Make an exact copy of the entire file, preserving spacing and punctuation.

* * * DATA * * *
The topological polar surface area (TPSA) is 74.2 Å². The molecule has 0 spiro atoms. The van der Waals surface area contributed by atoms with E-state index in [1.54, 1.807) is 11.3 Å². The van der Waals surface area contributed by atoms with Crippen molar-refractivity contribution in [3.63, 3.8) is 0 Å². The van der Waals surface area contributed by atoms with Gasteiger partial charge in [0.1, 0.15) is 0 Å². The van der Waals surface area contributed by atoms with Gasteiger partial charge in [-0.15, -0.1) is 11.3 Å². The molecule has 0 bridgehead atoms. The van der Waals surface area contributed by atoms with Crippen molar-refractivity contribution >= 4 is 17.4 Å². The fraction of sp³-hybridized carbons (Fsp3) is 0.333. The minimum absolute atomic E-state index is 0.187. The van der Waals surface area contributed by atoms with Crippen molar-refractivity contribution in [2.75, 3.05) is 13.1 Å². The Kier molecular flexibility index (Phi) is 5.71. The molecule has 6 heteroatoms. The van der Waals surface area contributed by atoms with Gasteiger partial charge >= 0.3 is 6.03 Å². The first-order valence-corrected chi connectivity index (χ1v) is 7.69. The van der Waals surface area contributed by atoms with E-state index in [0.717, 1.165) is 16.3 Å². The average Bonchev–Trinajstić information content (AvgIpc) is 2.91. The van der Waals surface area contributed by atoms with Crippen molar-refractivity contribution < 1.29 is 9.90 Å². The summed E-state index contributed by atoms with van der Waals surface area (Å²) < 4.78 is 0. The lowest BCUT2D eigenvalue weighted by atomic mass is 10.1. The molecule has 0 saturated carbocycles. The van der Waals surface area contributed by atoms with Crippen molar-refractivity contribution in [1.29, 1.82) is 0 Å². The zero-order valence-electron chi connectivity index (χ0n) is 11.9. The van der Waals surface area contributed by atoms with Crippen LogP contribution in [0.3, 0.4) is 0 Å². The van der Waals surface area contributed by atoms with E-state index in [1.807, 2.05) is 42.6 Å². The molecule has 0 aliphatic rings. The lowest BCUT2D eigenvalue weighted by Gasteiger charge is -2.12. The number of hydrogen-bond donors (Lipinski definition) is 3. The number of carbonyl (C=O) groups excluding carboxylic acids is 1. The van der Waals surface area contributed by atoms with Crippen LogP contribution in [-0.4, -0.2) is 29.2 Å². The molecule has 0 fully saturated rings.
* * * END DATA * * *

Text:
The topological polar surface area (TPSA) is 74.2 Å². The molecule has 0 spiro atoms. The van der Waals surface area contributed by atoms with E-state index in [1.54, 1.807) is 11.3 Å². The van der Waals surface area contributed by atoms with Crippen molar-refractivity contribution in [3.63, 3.8) is 0 Å². The van der Waals surface area contributed by atoms with Gasteiger partial charge in [0.1, 0.15) is 0 Å². The van der Waals surface area contributed by atoms with Gasteiger partial charge in [-0.15, -0.1) is 11.3 Å². The molecule has 0 bridgehead atoms. The van der Waals surface area contributed by atoms with Crippen molar-refractivity contribution >= 4 is 17.4 Å². The fraction of sp³-hybridized carbons (Fsp3) is 0.333. The minimum absolute atomic E-state index is 0.187. The van der Waals surface area contributed by atoms with Crippen molar-refractivity contribution in [2.75, 3.05) is 13.1 Å². The Kier molecular flexibility index (Phi) is 5.71. The molecule has 6 heteroatoms. The van der Waals surface area contributed by atoms with Gasteiger partial charge >= 0.3 is 6.03 Å². The first-order valence-corrected chi connectivity index (χ1v) is 7.69. The van der Waals surface area contributed by atoms with E-state index in [0.717, 1.165) is 16.3 Å². The average Bonchev–Trinajstić information content (AvgIpc) is 2.91. The van der Waals surface area contributed by atoms with Crippen molar-refractivity contribution < 1.29 is 9.90 Å². The summed E-state index contributed by atoms with van der Waals surface area (Å²) < 4.78 is 0. The lowest BCUT2D eigenvalue weighted by atomic mass is 10.1. The molecule has 0 saturated carbocycles. The van der Waals surface area contributed by atoms with Crippen molar-refractivity contribution in [1.29, 1.82) is 0 Å². The zero-order valence-electron chi connectivity index (χ0n) is 11.9. The van der Waals surface area contributed by atoms with Crippen LogP contribution in [0.3, 0.4) is 0 Å². The van der Waals surface area contributed by atoms with E-state index in [1.807, 2.05) is 42.6 Å². The molecule has 0 aliphatic rings. The lowest BCUT2D eigenvalue weighted by Gasteiger charge is -2.12. The number of hydrogen-bond donors (Lipinski definition) is 3. The number of carbonyl (C=O) groups excluding carboxylic acids is 1. The van der Waals surface area contributed by atoms with Crippen LogP contribution in [-0.4, -0.2) is 29.2 Å². The molecule has 0 fully saturated rings.